PLEDGE NOW
The Future Of Adoption: International And Domestic

Russia, Guatemala, and more are slamming the door on American adoptions. Is the great age of international adoption behind us?

In this Jan. 30, 2013 photo, Drew and Frances Pardus-Abbadessa pose for a picture in the nursery originally intended for their would-be adopted son, at their apartment in New York. The boy's Russian name is Vladimir, but they hope one day to be able to name him Franco Michael, the name still displayed on the wall. (AP)

In this Jan. 30, 2013 photo, Drew and Frances Pardus-Abbadessa pose for a picture in the nursery originally intended for their would-be adopted son, at their apartment in New York. The boy’s Russian name is Vladimir, but they hope one day to be able to name him Franco Michael, the name still displayed on the wall. (AP)

Americans know international adoption well. Look around. There are families all over with adopted children from China, Korea, Ethiopia, Guatemala, Russia.

But the profile of American adoption is changing. International adoption is way down over the last decade. Down by more than half. Sometimes it’s a political change: Russia just threw the brakes on last fall. Guatemala is housecleaning its adoption process. China has decided it needs its girls.

And there are a hundred thousand children in the US foster care system ready for adoption.

This hour, On Point: the changing global profile US adoption.

-Tom Ashbrook

Guests

Elizabeth Bartholet, professor of law and director of the Child Advocacy Program at Harvard Law School.

Kathleen Strottman, executive director of the Congressional Coalition on Adoption Institute. (@KathleenStrottm)

Adam Pertman, executive director of the Evan B. Donaldson Adoption Institute, a non-profit focused on adoption issues. Author of “Adoption Nation: How the Adoption Revolution is Transforming our Families — and America.” (@adampertman)

From Tom’s Reading List

ABC News “The 22-month-old boy ran out with a big smile and exclaimed, “Mama!” It was a moment Robert and Kim Summers had dreamt of for months, but feared would never happen. After weeks of uncertainty and diplomatic wrangling, Russian authorities have begun to allow a final few adoptions to the United States to proceed, squeaking in under the wire despite Russia’s new ban on adoptions to the United States.”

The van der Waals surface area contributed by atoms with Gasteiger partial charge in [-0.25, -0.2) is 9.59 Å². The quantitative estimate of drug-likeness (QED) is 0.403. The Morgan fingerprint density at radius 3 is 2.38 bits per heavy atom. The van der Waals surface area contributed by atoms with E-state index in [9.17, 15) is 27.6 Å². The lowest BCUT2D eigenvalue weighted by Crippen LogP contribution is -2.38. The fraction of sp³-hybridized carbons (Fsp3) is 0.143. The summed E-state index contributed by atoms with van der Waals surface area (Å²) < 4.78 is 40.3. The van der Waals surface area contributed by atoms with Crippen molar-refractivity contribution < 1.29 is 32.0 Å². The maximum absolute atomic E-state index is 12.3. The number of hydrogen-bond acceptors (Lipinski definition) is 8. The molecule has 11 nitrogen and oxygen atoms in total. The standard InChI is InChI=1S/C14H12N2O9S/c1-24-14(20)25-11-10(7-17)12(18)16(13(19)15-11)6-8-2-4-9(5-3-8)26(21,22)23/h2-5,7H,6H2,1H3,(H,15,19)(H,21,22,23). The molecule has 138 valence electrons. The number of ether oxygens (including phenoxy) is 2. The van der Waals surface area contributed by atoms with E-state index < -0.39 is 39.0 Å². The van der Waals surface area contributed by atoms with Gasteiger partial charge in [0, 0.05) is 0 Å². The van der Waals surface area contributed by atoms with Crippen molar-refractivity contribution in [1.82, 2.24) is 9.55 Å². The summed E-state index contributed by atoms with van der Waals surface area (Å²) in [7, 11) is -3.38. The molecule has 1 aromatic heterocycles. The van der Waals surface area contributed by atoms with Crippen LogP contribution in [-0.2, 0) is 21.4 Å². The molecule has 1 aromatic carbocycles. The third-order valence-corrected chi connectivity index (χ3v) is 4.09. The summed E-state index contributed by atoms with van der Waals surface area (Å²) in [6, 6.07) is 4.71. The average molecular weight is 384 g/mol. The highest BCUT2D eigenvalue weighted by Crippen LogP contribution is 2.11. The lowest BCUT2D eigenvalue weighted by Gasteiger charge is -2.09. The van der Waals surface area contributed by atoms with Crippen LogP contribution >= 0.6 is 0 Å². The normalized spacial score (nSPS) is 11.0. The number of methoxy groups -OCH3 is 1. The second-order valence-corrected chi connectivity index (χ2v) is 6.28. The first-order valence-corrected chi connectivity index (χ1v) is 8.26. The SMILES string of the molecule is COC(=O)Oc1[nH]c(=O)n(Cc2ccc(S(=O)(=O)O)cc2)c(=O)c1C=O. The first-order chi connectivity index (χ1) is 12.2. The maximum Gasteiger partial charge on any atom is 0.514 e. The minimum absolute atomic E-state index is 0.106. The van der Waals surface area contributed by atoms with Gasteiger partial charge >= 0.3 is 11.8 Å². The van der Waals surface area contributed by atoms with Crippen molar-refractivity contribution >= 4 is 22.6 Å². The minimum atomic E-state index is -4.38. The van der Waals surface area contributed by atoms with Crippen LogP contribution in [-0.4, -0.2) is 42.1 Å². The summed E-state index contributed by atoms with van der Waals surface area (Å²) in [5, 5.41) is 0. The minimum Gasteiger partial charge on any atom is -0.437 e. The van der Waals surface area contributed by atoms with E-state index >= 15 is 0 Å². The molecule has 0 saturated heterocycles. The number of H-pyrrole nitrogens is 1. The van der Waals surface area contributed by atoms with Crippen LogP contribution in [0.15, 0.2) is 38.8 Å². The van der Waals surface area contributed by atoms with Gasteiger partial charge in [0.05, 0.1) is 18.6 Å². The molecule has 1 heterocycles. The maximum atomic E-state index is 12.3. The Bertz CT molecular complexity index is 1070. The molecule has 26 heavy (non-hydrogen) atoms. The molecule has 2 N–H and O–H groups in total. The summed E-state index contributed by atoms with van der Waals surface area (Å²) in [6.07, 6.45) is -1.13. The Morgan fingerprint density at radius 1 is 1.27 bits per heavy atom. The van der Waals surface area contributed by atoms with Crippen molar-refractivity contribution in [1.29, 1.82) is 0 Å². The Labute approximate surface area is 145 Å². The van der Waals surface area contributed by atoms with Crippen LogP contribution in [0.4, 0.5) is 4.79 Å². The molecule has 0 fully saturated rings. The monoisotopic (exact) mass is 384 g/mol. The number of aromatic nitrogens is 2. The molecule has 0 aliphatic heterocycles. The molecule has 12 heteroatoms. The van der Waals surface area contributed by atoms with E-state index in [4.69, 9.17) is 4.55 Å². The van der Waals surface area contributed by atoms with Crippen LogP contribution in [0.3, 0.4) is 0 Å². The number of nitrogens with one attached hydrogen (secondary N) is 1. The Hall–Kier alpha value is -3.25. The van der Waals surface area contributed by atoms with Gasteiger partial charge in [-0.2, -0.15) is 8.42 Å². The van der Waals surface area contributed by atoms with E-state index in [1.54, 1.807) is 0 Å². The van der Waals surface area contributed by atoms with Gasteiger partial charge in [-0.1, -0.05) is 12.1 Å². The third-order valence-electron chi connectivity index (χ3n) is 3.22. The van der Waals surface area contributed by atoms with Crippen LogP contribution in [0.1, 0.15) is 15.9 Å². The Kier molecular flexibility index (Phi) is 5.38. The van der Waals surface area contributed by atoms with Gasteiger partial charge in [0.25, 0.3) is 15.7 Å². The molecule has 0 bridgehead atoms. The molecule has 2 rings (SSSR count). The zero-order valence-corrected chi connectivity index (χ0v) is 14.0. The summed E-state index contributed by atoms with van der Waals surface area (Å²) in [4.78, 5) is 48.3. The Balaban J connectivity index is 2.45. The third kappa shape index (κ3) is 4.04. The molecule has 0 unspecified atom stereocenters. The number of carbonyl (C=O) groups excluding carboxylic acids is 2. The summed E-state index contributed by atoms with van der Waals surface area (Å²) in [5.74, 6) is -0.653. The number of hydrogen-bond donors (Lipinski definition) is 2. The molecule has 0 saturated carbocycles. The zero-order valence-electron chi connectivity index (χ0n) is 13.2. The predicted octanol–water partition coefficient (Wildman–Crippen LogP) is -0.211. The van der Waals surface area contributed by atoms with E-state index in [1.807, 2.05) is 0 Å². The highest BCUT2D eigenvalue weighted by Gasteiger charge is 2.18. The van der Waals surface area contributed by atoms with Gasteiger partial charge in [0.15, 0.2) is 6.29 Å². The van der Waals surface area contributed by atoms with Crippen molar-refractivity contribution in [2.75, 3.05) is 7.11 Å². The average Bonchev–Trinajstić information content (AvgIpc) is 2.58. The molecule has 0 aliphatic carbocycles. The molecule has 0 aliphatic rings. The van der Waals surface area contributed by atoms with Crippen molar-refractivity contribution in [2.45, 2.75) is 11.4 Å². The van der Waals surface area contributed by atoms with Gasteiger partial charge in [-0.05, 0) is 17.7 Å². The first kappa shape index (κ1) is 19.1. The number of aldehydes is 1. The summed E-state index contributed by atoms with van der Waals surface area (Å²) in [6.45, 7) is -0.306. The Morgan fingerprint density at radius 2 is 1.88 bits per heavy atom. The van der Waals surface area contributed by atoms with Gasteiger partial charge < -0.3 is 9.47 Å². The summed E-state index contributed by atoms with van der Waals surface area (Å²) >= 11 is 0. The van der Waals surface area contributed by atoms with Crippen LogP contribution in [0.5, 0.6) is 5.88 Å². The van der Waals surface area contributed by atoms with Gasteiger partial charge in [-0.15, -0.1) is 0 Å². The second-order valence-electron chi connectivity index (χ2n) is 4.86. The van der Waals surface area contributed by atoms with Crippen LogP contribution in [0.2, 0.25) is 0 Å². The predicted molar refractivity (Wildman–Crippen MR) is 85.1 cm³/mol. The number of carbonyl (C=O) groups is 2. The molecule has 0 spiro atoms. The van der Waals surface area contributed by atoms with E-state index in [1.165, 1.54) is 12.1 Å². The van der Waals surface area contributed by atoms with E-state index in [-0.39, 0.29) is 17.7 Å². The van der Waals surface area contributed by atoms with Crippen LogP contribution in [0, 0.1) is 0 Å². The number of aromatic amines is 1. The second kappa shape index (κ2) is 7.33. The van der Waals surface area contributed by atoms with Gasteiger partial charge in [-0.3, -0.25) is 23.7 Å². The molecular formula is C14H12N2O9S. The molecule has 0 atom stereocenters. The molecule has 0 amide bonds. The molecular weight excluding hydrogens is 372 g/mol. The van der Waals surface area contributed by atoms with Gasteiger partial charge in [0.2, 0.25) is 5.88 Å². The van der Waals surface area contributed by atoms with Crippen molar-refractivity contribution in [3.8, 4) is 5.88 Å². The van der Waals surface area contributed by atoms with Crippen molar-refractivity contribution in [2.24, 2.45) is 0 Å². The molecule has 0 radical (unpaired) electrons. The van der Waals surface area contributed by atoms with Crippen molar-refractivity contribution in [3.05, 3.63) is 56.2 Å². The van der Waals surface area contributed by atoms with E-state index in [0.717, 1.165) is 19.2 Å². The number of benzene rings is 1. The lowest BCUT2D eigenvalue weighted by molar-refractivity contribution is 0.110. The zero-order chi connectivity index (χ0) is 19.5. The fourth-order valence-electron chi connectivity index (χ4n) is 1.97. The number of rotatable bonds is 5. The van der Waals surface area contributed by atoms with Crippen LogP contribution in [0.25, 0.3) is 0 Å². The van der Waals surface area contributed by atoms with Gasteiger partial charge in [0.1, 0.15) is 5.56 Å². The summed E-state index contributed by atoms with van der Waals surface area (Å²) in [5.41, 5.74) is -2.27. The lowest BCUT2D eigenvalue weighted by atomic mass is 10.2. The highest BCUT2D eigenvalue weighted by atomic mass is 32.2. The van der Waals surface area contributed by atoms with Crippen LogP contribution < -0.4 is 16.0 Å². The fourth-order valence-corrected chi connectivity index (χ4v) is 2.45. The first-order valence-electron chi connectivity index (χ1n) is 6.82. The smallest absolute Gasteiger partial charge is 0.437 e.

New York Times “The number of foreign children adopted by Americans has plunged to its lowest level in more than a decade as some countries have cut back on adoptions to the United States and others have struggled to meet stricter standards intended to combat corruption and child trafficking, government officials said Thursday.”

National Journal “As a mother of two adopted children and the wife of a man adopted from overseas, Sen. Mary Landrieu knows a thing or two about adoption. So when Russian President Vladimir Putin signed a bill last month banning the adoption of Russian children by U.S. citizens, the Louisiana Democrat took it personally. And she has been fighting ever since for American families left in limbo by the law.”

 

Please follow our community rules when engaging in comment discussion on this site.
ONPOINT
TODAY
Aug 31, 2015
This July 30, 2014 photo shows Margerie Glacier, one of many glaciers that make up Alaska's Glacier Bay National Park. With melting glaciers and rising seas as his backdrop, President Barack Obama will visit Alaska next week to press for urgent global action to combat climate change, even as he carefully calibrates his message in a state heavily dependent on oil. (AP Photo/Kathy Matheson)

The scramble for the Arctic. President Obama’s in Alaska. We’ll look at the stakes.

Aug 31, 2015
Oliver Sacks (Elena Seibert)

Oliver Sacks, celebrated neurologist and best-selling author, has died at 82. We’ll listen back to our remarkable 2013 interview with Oliver Sacks on life and aging.

RECENT
SHOWS
Aug 31, 2015
A television photographer takes video of a memorial for the two slain journalist in front of the studios of WDBJ-TV7 in Roanoke, Va., Thursday, Aug. 27, 2015. Reporter Alison Parker and cameraman Adam Ward from the station were killed during a live broadcast Wednesday.  (AP)

Lessons from the Roanoke TV shootings. We’ll look at the way forward with the New York Times’ Nick Kristof and other top thinkers.

 
Aug 28, 2015
Lightning first ignited the Meadow fire on July 20, 2014 in Yosemite. By September 8, the fire had charred 2,582 acres. Bernie Krause has recorded soundscapes of national parks destroyed by large areas of forest fires. Listen below.  (National Park Service)

A legendary natural sound collector shares his recordings. We’ll listen in.

On Point Blog
On Point Blog
Our Week In The Web: August 28, 2015
Friday, Aug 28, 2015

You say #hashtag, we say, #forwhat? That, plus Usain Bolt and the ominous lurking Segway cameraman. Friday!

More »
Comment
 
Our Week In The Web: August 21, 2015
Friday, Aug 21, 2015

Do you even click? (And other reflections on link sharing and web commenting).

More »
6 Comments
 
Do You Recognize Amazon’s Workplace Culture? Tell Us!
Tuesday, Aug 18, 2015

Do you recognize the workplace conditions described in a recent New York Times piece on Amazon? We want to hear from you!

More »
5 Comments